Let’s face it. I suck at negotiations.
I’m sitting in a hotel conference room in Boston, surrounded by really sharp VPs and Presidents of corporations from around the world. (I know this by their nametags and their air of sophisticated self-confidence.)
We are all taking part in a seminar, taught by seasoned experts, on how to be a better business negotiator. It’s a cutthroat couple of days, where participants are paired off and given negotiation scenarios in sealed envelopes. Between lunches served on china plates with starchy cloth napkins, I try to scribble down the top ten strategies guaranteed to make me more shrewd and insidious at a negotiation table.
The seminar reminds me of a dating game. As time goes on, we switch partners and are given new characters and new business encounters. Our job is to make the best deal for our side, to outsmart the other guy, to not leave anything on the table. At the end of the day, everyone’s score is tallied, and we celebrate and dissect the decisive victories. I always end up on the wrong side of these strategic success stories. It’s obvious to everyone in the room that I’m too transparent, that I lack the craftiness and toughness of a true winner, the ultimate negotiator.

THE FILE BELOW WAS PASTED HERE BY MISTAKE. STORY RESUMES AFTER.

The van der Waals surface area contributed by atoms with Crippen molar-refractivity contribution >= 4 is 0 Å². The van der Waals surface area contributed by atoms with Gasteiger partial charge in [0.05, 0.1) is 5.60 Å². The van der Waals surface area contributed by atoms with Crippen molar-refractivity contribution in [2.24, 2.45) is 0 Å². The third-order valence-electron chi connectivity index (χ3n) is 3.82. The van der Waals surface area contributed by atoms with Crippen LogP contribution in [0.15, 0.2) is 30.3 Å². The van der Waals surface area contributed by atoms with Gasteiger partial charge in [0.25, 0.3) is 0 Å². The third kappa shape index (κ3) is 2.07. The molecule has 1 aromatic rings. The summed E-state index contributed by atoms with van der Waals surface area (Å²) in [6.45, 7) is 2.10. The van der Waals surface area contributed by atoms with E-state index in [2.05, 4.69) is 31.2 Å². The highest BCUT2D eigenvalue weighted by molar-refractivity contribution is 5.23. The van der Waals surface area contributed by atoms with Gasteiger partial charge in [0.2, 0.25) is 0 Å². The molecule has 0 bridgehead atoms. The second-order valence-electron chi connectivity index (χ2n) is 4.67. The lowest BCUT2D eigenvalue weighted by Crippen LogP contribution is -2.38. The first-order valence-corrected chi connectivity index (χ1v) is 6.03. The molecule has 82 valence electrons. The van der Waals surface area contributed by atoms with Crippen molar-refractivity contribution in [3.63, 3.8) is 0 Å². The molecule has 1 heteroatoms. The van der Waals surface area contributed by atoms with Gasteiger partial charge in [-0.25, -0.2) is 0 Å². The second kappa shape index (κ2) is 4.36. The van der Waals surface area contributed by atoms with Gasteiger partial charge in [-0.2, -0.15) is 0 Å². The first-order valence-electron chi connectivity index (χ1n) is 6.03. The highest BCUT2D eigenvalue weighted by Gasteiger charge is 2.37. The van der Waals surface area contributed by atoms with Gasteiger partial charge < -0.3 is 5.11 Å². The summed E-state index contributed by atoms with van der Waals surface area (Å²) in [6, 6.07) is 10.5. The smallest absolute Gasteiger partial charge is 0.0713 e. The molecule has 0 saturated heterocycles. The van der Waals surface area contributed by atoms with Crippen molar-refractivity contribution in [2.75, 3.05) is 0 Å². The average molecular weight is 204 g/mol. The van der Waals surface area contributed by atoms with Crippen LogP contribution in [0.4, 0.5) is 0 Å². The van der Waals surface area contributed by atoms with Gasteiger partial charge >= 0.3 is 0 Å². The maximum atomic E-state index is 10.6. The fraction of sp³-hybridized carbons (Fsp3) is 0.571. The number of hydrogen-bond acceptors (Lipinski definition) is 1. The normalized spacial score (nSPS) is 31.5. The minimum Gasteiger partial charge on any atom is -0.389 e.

Flying home, I think about how I’ve represented a publishing corporation for the past 25 years. Could I be doing all this business stuff better? Should I be working harder to improve the bottom line and secure the financial success of our organization? A phrase from the seminar sticks in my head: “I don’t get what I deserve. I only get what I negotiate.”
Then I think about how my best friends are the employees, customers and vendors I am “supposed” to be driving tough bargains with. Instead, I work together with these folks to create win-win scenarios. Actually, it’s where I find friendships, and a sense of professional and personal purpose.
Glancing through the in-flight magazine, I find an ad for the seminar I just flunked. I think to myself, “Don, you’ve been darn lucky to have survived this long while being such a lousy negotiator. And it’s too late for you to change now.” Then I smile and say to no one in particular, “I suck at negotiations. Thank goodness.”